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Meet PEI Past Interns: 2009

Jack Ackerman, 2011, Politics Major

Jack

Internship:
Communications Intern at Regional Community Forest Training

Organization:
Regional Community Forest Training (RECOFTC), Bangkok, Thailand

"In this internship, I helped develop strategic communications materials for RECOFTC, an environmental non-profit based in Bangkok.  In developing these materials, I visited rural, community forestry villages where RECOFTC programs were active and interviewed local residents.  I compiled my research into brochures and into the organization's annual report.  My work also assisted in the production of a marketing video."


Hannah Barkley, 2011, Ecology and Evolutionary Biology Major

Hanah Barkley

Internship:
Effects of Climate Change on Coral Reproduction and Recruitment

Organization:
Bermuda Institute of Ocean Sciences (BIOS), Bermuda

Adviser:
Dr. Samantha de Putron,  BIOS

"This summer I worked in the de Putron Lab at the Bermuda Institute of Ocean Sciences studying the impacts of global warming, specifically ocean acidification and increased ocean temperature, on coral reproduction and recruitment. Previous studies have documented the repercussions on adult coral, namely decreased skeletal calcification and increased bleaching, but little research has been conducted on the effects on young coral. I also looked at whether the addition of nutrients could potentially offset the stress on the coral caused by these conditions."

"To do this, I collected adult corals from the reef and gathered the larvae they released. I then raised the young coral recruits under combinations of decreased pH, increased temperature, and elevated nutrient levels to determine what effect predicted climate change and nutrient supplementation might have on the viability of young coral.Although thorough analysis of coral growth and health under each condition is pending completion, this study has already shown that impending climate change will likely seriously endanger the success of coral recruits, which in turn threatens the long term survival of coral reefs." (See presentation.)


Alexander Brady, 2010, Comparative Literature Major

Alexander Brady

Internship:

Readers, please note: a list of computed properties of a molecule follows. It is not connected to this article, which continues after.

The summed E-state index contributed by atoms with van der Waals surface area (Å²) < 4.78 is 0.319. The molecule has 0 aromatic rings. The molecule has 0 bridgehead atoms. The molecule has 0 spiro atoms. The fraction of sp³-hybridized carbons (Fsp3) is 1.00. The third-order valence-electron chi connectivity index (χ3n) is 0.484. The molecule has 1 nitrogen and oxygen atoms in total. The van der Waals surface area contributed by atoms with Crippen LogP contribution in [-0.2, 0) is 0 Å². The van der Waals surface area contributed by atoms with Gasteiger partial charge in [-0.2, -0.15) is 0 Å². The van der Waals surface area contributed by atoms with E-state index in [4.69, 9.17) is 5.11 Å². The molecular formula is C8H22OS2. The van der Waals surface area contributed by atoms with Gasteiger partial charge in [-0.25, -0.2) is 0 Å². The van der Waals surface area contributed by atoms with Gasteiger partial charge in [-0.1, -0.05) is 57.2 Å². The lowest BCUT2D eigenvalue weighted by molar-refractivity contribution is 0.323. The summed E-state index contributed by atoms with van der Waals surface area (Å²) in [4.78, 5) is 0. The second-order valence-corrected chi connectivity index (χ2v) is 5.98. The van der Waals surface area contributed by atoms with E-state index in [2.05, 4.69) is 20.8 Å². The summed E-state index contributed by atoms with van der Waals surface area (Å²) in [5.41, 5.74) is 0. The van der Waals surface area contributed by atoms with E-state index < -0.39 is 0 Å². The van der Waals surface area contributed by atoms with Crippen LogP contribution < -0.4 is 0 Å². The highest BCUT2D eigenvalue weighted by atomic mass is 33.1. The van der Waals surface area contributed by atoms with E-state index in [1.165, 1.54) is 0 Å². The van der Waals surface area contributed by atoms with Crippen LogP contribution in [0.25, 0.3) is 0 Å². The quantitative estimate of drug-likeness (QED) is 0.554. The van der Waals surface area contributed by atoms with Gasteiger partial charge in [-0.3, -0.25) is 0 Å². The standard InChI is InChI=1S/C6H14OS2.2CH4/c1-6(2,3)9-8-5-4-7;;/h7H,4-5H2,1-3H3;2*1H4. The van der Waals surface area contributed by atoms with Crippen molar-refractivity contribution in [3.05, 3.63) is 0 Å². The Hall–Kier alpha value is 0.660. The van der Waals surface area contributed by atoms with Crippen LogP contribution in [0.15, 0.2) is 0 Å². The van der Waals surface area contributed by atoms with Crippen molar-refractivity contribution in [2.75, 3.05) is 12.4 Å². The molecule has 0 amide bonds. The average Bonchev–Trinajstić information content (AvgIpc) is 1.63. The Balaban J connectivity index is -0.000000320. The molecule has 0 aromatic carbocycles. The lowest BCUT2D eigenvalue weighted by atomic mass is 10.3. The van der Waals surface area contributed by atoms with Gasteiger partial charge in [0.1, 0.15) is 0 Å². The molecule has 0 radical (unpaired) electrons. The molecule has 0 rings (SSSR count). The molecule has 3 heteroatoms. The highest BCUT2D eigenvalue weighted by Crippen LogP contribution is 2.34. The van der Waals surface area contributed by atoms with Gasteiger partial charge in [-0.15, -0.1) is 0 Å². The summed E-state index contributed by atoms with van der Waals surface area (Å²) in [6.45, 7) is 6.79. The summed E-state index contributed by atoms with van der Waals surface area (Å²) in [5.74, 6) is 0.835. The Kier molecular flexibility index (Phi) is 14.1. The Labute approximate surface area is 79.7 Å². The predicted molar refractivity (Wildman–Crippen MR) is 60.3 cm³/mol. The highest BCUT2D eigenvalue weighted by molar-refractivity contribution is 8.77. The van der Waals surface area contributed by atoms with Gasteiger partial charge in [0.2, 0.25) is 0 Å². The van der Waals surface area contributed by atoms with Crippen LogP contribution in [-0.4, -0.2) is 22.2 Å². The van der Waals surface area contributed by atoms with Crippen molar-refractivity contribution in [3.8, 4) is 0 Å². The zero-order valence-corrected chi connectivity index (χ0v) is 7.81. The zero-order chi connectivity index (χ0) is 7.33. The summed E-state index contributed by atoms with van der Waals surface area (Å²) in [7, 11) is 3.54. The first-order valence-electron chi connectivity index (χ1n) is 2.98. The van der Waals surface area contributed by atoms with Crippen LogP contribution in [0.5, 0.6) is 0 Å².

The Importance of Native Species

Organization:
D&R Greenway Land Trust, Princeton, NJ

"This summer I worked mainly in the removal of invasive species from D&R Greenway's nature preserves. We targeted plants such as multiflora rose, purple loosestrife, and ailanthus (among many others) and employed various eradication methods, including cut-stump herbicide application, hack-and-drip herbicide application, and even the release of biocontrol beetles, in conjunction with the NJ department of agriculture. I worked alongside my two bosses, fellow intern, volunteer groups, and on one occasion helped to lead volunteers from a corporate group, as well as participated in actions under the auspices of the Central New Jersey invasive species strike team."

"Along with these main duties, I spent one to two days a week working in D&R Greenway’s Native Plant Nursery, where they grow NJ native plants in part of a comprehensive land rehabilitation strategy, re-planting natives in areas where invasives have been removed. I worked, as well, in a D&R Greenway park in Bordentown, and Trenton’s Cadwalader Park, removing invasives and landscaping for public use. In the final month of my internship, I created a website for the Native Plant Nursery in order to raise awareness about the importance of native plants as well as promote the biannual plant sales that the organization will be holding as a fundraiser."


Kelsey Brooks, 2011, Ecology and Evolutionary Biology Major

Kelsey Brooks

Internship:
Using the Past to Preserve the Future–The Role of Archives in the Global Strategy for Plant Conservation

Organization:
National Museum of Natural History, Washington, DC

Adviser:
Gary Krupnick, National Museum of Natural History

"The National Herbarium, housed at the National Museum of Natural History, contains approximately five million plant specimens. Currently, only a fraction of these specimens has been electronically catalogued, an important step in much of the research that is currently being done there. The project I worked on this summer was concerned with using the herbarium's collection, once digitized, to expedite the Global Strategy for Plant Conservation’s goal of having a preliminary conservation assessment for all plant species by 2010. To accomplish this, an algorithm was developed by my advisor and his colleagues that uses the historical data present in the herbarium to determine current species abundance. The number of specimens in the collection, along with when and where they were collected, is used to filter each species into one of three categories: not threatened, possibly threatened, or extinct. By creating these rough distinctions this approach has the potential to more efficiently determine which species may be at risk and require the attention of conservationists."